Alzheimer's Society Innovation Hub

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COVID-19 and dementia - your challenges

29 Ideas
201 Votes
141 Comments
92 Subscribers

The coronavirus (COVID-19) pandemic has affected everyone's lives in ways we never expected. We know that for people affected by dementia it is especially challenging. 

This new situation requires new solutions, and it needs them soon. 

Use this space to tell us the challenges that people living with dementia and their carers are facing right now. Comment on other people's suggestions and vote on which ones are most important to you. The Alzheimer's Society Innovation team will then find the best ways to address them.

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  1. Jennifer Bute
    127 pts
  2. Margaret Booth
    119 pts
  3. Matthew Harrison
    115 pts
  4. Mark Vallance
    99 pts
  5. Chris Maddocks
    84 pts

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Emergency alarms failing people who live alone

People living alone are at risk of having accidents/falls and not being found or not being able to get help- this is all the more pertinent with people being isolated at home due to Covid-19 social distancing/shielding guidelines. Emergency pendant alarms can help with this in some cases, but people often forget to wear them or forget to press the button when they need help. I wondered if having voice-activated alert systems might be more appropriate for many people who may instinctively...

8 Votes
8

App for Alzheimers dementia

Can we have an app that; 1.sits in patients waiting rooms for family members to fill in about behaviours for a person so it helps us to build a picture of where a person is on their journey and assist GP as to whether BPSD needs medical input.  2. is available on a phone so that family members can self troubleshoot by answering questions on a probability chart so they know what they need to ask for. Sometimes family members feel overwhelmed and they struggle to ask for what they need so...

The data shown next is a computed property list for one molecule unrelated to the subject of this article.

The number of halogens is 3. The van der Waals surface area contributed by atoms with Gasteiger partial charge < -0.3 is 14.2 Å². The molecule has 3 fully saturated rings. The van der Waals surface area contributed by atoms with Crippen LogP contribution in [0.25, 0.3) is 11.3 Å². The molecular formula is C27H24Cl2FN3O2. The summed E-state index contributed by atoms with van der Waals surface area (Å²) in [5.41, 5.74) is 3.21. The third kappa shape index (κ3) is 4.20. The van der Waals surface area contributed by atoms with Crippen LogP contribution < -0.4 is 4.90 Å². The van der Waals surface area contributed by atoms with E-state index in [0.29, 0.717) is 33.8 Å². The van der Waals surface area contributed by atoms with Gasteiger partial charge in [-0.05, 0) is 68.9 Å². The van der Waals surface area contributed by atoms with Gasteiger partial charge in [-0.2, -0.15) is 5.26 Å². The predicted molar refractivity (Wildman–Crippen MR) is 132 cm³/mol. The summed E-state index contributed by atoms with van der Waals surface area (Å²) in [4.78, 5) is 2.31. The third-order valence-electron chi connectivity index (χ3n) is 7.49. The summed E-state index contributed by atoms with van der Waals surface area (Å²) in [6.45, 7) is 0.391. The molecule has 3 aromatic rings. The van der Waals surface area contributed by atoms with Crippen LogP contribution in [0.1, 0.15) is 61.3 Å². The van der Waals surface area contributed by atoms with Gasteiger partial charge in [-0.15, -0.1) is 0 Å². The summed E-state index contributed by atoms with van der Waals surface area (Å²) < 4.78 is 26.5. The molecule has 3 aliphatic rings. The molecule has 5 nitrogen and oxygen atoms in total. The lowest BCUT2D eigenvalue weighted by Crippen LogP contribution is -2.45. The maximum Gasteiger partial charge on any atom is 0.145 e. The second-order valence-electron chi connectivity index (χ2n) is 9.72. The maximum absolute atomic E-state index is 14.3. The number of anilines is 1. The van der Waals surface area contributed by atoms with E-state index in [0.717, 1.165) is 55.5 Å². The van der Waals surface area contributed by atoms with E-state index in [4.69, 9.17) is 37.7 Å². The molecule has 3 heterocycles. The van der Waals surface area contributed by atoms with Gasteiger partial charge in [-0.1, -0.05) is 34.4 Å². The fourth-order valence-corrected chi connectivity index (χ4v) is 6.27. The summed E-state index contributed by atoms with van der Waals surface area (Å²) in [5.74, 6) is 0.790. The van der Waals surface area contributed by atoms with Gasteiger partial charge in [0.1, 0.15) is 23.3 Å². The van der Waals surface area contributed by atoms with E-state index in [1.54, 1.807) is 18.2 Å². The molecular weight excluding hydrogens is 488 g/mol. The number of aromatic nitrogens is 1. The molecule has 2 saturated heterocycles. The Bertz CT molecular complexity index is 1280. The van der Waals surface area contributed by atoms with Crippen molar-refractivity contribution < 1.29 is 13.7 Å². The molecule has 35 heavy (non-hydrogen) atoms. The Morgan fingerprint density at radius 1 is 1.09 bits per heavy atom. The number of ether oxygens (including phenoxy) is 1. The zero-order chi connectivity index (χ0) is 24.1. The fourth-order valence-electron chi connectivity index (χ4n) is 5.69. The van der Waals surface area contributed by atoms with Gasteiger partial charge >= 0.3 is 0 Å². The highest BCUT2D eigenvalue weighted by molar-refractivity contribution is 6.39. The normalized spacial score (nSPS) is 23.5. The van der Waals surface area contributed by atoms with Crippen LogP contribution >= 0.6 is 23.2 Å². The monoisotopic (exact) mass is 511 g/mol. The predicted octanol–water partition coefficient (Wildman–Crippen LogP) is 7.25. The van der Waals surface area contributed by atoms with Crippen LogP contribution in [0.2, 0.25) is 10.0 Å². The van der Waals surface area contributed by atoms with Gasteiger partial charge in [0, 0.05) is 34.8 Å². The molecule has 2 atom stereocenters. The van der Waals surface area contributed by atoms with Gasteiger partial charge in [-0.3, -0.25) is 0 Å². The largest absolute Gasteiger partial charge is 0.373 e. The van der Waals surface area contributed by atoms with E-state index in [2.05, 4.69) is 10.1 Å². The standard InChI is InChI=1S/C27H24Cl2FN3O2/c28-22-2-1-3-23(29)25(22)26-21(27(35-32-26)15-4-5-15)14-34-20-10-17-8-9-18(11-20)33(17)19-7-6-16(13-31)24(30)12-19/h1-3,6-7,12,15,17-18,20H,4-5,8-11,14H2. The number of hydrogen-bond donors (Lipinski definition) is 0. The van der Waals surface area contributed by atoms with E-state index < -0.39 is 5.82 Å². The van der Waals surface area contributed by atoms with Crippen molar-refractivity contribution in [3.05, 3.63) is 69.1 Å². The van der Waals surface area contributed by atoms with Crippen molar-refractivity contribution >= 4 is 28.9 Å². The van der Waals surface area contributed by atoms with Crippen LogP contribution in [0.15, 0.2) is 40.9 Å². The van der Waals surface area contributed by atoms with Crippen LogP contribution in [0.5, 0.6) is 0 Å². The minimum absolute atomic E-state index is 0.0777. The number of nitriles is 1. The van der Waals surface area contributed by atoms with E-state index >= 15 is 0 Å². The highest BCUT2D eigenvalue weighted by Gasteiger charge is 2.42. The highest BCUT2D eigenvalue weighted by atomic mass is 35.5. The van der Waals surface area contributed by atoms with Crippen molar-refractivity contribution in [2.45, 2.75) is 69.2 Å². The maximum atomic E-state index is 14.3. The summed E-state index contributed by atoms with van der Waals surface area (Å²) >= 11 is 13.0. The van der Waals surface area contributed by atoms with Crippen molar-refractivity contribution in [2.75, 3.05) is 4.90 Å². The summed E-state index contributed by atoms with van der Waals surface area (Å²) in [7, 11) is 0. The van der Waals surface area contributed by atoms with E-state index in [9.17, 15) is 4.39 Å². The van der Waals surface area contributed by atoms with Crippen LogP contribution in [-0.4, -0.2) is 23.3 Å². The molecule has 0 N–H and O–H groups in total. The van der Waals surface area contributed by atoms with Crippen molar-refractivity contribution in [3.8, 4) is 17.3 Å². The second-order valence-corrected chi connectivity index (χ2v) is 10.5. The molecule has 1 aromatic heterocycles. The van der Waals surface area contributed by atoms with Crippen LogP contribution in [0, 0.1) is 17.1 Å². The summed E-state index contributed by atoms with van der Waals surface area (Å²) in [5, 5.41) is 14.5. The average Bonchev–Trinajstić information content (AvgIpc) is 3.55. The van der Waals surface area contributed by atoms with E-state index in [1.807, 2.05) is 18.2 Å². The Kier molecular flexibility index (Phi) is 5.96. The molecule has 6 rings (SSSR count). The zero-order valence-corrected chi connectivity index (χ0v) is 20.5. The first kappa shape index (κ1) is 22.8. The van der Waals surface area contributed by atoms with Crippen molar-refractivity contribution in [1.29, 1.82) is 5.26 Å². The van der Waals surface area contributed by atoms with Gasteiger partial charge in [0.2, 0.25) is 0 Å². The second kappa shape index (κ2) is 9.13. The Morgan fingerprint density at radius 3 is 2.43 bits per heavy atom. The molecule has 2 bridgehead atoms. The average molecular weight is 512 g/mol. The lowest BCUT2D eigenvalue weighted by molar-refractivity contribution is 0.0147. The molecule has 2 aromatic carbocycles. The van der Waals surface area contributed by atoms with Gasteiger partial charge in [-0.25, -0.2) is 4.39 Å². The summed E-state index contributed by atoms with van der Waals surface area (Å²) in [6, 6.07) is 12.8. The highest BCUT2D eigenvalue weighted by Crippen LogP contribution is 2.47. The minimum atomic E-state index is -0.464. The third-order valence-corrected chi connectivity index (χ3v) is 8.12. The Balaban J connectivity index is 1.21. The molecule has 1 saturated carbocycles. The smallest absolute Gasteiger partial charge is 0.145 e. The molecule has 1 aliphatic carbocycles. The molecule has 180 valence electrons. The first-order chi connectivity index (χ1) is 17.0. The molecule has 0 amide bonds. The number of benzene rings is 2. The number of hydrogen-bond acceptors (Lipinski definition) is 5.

3 Votes
3
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Nana needs you!

This challenge is posted on behalf of Lorraine king: I was just going to propose that we develop an info pack/training portal for young people how to engage their parents/grandparents and meaningfully tackle the spectre of technology, the internet etc. The image I had was just as the parent/grand-parent takes the young one by the hand to school, now it may be the turn of the younger to lead the older into this brave new world of tech. My point is that people can learn, but it takes...

3 Votes
2
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How is dad really?

Hello, I'm a new member.  My father lives in a wonderful Care Home, with marvellous Care Assistants who we regard as extended family.  It's not all rosy but everyone will be familiar with the challenges having a loved one in care brings.    Dad's home is part of a large National organisation so making recommendations or suggesting new ideas is extremely difficult. There appears to be a policy to follow for just about everything.  In the 3 months leading up to the outbreak mum and I...

6 Votes
9
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I want to go out!